Supreme Court Rules Against Doctor In Sarasota Suicide
Nearly eight years after a Sarasota County woman committed suicide, the Florida Supreme Court said Thursday her husband can pursue a lawsuit against a physician about care provided before her death.
Justices unanimously ruled that the case should go to trial, upholding a 2014 decision by the 2nd District Court of Appeal.
The ruling was a victory for the husband of Jacqueline Granicz, a 55-year-old woman who had a history of depression and hanged herself in a garage in October 2008. The husband, Robert Granicz, filed a medical-malpractice lawsuit alleging that Jacqueline Granicz's primary-care physician, Joseph Chirillo, breached a "duty of care" resulting in the suicide, the ruling said.
A circuit judge ruled in favor of Chirillo on a motion for summary judgment, finding that the doctor "did not have a duty to prevent the unforeseeable suicide," the Supreme Court ruling said. But the appeals court and the Supreme Court disagreed with the circuit judge on the duty of care.
"The decedent in this case was an outpatient of Dr. Chirillo's. Therefore, under Florida law, there was no duty to prevent her suicide," said the ruling, written by Justice Peggy Quince and joined fully by Chief Justice Jorge Labarga and justices Barbara Pariente, R. Fred Lewis and James E.C. Perry. "However, the nonexistence of one specific type of duty does not mean that Dr. Chirillo owed the decedent no duty at all. … Although the inpatient duty to prevent suicide does not apply here, there still existed a statutory duty … to treat the decedent in accordance with the standard of care. We find that the Second District (Court of Appeal) properly evaluated the … case based on the statutory duty owed to the decedent and also properly classified the foreseeability of the decedent's suicide as a matter of fact for the jury to decide in determining proximate cause."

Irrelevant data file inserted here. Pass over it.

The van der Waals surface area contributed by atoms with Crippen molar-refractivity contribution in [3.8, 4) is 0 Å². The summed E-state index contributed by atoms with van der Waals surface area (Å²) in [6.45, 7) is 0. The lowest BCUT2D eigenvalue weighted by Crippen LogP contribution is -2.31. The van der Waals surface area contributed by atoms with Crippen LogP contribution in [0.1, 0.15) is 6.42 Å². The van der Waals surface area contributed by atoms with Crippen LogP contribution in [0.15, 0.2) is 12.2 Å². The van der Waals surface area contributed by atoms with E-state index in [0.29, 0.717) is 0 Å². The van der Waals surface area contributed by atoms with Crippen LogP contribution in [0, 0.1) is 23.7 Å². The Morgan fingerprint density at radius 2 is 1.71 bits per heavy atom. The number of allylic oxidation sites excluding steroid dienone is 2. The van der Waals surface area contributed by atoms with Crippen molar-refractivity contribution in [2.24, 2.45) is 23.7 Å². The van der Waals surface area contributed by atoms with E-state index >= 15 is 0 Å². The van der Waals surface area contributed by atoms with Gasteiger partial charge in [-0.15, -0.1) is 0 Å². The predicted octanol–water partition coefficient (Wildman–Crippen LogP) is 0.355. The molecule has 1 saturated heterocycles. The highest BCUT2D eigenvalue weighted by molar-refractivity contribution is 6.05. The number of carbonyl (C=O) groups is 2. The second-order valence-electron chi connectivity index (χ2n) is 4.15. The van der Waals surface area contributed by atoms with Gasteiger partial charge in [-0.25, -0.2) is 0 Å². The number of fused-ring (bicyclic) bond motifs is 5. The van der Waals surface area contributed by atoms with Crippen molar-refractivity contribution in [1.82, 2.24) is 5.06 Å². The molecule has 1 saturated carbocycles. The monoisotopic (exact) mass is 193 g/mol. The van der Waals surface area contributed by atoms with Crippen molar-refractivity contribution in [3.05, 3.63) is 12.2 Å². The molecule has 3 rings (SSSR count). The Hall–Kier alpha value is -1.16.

Justices Charles Canady and Ricky Polston agreed with the result but did not sign on to the opinion, which sent the case back to circuit court with instructions to move forward with a trial.
Jacqueline Granicz called the doctor's office on Oct. 8, 2008, reporting that she was under mental strain, crying easily and having gastrointestinal problems, the ruling said. After learning about the call from an assistant, Chirillo decided to change Granicz's antidepressant medication and refer her to a gastroenterologist.
The doctor's office called Granicz and told her she could pick up samples of the medication and a prescription but did not schedule an appointment with the doctor. Granicz picked up the items but was found dead the next day.
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